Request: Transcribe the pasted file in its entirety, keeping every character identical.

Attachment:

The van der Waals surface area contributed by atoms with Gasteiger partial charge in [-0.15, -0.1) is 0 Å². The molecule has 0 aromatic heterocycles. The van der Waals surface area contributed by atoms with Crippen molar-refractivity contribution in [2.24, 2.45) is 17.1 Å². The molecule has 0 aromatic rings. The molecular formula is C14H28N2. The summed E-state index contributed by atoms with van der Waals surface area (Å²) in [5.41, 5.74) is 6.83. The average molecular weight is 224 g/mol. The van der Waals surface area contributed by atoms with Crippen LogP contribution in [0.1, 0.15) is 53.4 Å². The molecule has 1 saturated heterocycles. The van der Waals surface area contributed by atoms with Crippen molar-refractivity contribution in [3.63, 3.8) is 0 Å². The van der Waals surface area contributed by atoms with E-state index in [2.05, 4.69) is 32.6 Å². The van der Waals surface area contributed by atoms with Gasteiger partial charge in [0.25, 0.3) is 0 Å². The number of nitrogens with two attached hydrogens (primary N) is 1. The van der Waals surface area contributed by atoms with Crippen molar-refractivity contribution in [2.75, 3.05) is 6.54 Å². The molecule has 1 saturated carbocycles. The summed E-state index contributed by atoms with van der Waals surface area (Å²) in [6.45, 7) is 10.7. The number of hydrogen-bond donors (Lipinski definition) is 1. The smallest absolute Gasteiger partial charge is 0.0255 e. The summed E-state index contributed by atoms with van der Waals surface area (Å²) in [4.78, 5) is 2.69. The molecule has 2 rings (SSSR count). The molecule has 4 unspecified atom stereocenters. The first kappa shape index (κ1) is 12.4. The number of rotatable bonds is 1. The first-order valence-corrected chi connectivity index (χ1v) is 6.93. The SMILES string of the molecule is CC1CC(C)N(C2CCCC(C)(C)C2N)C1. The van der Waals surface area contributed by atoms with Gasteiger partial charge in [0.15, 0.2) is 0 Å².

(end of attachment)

The van der Waals surface area contributed by atoms with Gasteiger partial charge in [-0.15, -0.1) is 0 Å². The molecule has 0 aromatic heterocycles. The van der Waals surface area contributed by atoms with Crippen molar-refractivity contribution in [2.24, 2.45) is 17.1 Å². The molecule has 0 aromatic rings. The molecular formula is C14H28N2. The summed E-state index contributed by atoms with van der Waals surface area (Å²) in [5.41, 5.74) is 6.83. The average molecular weight is 224 g/mol. The van der Waals surface area contributed by atoms with Crippen LogP contribution in [0.1, 0.15) is 53.4 Å². The molecule has 1 saturated heterocycles. The van der Waals surface area contributed by atoms with Crippen molar-refractivity contribution in [3.63, 3.8) is 0 Å². The van der Waals surface area contributed by atoms with E-state index in [2.05, 4.69) is 32.6 Å². The van der Waals surface area contributed by atoms with Gasteiger partial charge in [0.25, 0.3) is 0 Å². The number of nitrogens with two attached hydrogens (primary N) is 1. The van der Waals surface area contributed by atoms with Crippen molar-refractivity contribution in [2.75, 3.05) is 6.54 Å². The molecule has 1 saturated carbocycles. The summed E-state index contributed by atoms with van der Waals surface area (Å²) in [6.45, 7) is 10.7. The number of hydrogen-bond donors (Lipinski definition) is 1. The smallest absolute Gasteiger partial charge is 0.0255 e. The summed E-state index contributed by atoms with van der Waals surface area (Å²) in [4.78, 5) is 2.69. The molecule has 2 rings (SSSR count). The molecule has 4 unspecified atom stereocenters. The first kappa shape index (κ1) is 12.4. The number of rotatable bonds is 1. The first-order valence-corrected chi connectivity index (χ1v) is 6.93. The SMILES string of the molecule is CC1CC(C)N(C2CCCC(C)(C)C2N)C1. The van der Waals surface area contributed by atoms with Gasteiger partial charge in [0.15, 0.2) is 0 Å².